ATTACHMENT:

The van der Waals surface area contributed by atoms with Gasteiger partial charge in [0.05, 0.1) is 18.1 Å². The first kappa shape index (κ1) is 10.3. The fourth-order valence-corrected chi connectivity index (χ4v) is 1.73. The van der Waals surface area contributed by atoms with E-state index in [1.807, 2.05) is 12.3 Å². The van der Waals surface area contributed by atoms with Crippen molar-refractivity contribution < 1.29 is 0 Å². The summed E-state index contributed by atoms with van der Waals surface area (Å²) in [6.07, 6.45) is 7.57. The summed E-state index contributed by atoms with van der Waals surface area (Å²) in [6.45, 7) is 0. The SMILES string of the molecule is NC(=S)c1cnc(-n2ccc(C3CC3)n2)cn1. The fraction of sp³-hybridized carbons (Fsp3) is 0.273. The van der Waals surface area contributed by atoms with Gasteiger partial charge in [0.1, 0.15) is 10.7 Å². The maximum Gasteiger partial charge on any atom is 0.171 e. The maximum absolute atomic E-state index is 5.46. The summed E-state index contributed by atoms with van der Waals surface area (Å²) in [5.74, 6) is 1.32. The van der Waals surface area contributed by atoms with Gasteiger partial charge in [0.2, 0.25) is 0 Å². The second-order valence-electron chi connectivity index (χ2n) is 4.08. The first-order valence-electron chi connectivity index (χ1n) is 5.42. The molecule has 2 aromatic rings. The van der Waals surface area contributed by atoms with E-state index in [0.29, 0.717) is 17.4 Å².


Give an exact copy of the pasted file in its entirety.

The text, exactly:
The van der Waals surface area contributed by atoms with Gasteiger partial charge in [0.05, 0.1) is 18.1 Å². The first kappa shape index (κ1) is 10.3. The fourth-order valence-corrected chi connectivity index (χ4v) is 1.73. The van der Waals surface area contributed by atoms with E-state index in [1.807, 2.05) is 12.3 Å². The van der Waals surface area contributed by atoms with Crippen molar-refractivity contribution < 1.29 is 0 Å². The summed E-state index contributed by atoms with van der Waals surface area (Å²) in [6.07, 6.45) is 7.57. The summed E-state index contributed by atoms with van der Waals surface area (Å²) in [6.45, 7) is 0. The SMILES string of the molecule is NC(=S)c1cnc(-n2ccc(C3CC3)n2)cn1. The fraction of sp³-hybridized carbons (Fsp3) is 0.273. The van der Waals surface area contributed by atoms with Gasteiger partial charge in [0.1, 0.15) is 10.7 Å². The maximum Gasteiger partial charge on any atom is 0.171 e. The maximum absolute atomic E-state index is 5.46. The summed E-state index contributed by atoms with van der Waals surface area (Å²) in [5.74, 6) is 1.32. The van der Waals surface area contributed by atoms with Gasteiger partial charge in [0.2, 0.25) is 0 Å². The second-order valence-electron chi connectivity index (χ2n) is 4.08. The first-order valence-electron chi connectivity index (χ1n) is 5.42. The molecule has 2 aromatic rings. The van der Waals surface area contributed by atoms with E-state index in [0.29, 0.717) is 17.4 Å².